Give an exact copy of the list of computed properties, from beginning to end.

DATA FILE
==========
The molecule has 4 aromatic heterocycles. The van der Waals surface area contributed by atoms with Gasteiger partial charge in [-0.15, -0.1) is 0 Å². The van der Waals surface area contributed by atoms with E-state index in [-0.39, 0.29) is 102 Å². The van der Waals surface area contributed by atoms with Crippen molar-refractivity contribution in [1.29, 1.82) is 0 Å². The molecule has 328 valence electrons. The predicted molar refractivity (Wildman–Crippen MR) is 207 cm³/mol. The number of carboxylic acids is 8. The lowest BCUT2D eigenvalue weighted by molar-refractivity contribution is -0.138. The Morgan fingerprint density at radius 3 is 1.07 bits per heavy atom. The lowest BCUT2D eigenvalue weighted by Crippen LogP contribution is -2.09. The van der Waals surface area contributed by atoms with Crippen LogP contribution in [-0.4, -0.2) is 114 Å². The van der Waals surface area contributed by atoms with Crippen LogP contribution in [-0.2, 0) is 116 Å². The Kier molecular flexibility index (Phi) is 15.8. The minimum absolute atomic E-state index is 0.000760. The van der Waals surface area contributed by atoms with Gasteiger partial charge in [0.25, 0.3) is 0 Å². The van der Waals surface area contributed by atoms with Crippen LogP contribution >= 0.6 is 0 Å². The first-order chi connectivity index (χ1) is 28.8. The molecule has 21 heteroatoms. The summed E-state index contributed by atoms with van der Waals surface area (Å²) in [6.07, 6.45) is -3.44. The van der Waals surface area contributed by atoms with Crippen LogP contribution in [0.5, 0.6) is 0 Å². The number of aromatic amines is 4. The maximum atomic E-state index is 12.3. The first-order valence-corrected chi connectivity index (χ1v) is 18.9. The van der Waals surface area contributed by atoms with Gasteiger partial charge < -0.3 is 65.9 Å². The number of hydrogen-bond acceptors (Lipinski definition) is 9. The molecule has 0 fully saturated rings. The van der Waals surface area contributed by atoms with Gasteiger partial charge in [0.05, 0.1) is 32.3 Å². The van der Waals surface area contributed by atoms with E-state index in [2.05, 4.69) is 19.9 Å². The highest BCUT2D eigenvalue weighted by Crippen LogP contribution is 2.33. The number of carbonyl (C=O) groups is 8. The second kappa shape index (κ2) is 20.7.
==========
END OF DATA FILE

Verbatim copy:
The molecule has 4 aromatic heterocycles. The van der Waals surface area contributed by atoms with Gasteiger partial charge in [-0.15, -0.1) is 0 Å². The van der Waals surface area contributed by atoms with E-state index in [-0.39, 0.29) is 102 Å². The van der Waals surface area contributed by atoms with Crippen molar-refractivity contribution in [1.29, 1.82) is 0 Å². The molecule has 328 valence electrons. The predicted molar refractivity (Wildman–Crippen MR) is 207 cm³/mol. The number of carboxylic acids is 8. The lowest BCUT2D eigenvalue weighted by molar-refractivity contribution is -0.138. The Morgan fingerprint density at radius 3 is 1.07 bits per heavy atom. The lowest BCUT2D eigenvalue weighted by Crippen LogP contribution is -2.09. The van der Waals surface area contributed by atoms with Crippen LogP contribution in [-0.4, -0.2) is 114 Å². The van der Waals surface area contributed by atoms with Crippen LogP contribution in [-0.2, 0) is 116 Å². The Kier molecular flexibility index (Phi) is 15.8. The minimum absolute atomic E-state index is 0.000760. The van der Waals surface area contributed by atoms with Gasteiger partial charge in [0.25, 0.3) is 0 Å². The van der Waals surface area contributed by atoms with Crippen LogP contribution >= 0.6 is 0 Å². The first-order chi connectivity index (χ1) is 28.8. The molecule has 21 heteroatoms. The summed E-state index contributed by atoms with van der Waals surface area (Å²) in [6.07, 6.45) is -3.44. The van der Waals surface area contributed by atoms with Crippen LogP contribution in [0.5, 0.6) is 0 Å². The number of aromatic amines is 4. The maximum atomic E-state index is 12.3. The first-order valence-corrected chi connectivity index (χ1v) is 18.9. The van der Waals surface area contributed by atoms with Gasteiger partial charge < -0.3 is 65.9 Å². The number of hydrogen-bond acceptors (Lipinski definition) is 9. The molecule has 0 fully saturated rings. The van der Waals surface area contributed by atoms with Gasteiger partial charge in [0.05, 0.1) is 32.3 Å². The van der Waals surface area contributed by atoms with E-state index in [2.05, 4.69) is 19.9 Å². The highest BCUT2D eigenvalue weighted by Crippen LogP contribution is 2.33. The number of carbonyl (C=O) groups is 8. The second kappa shape index (κ2) is 20.7.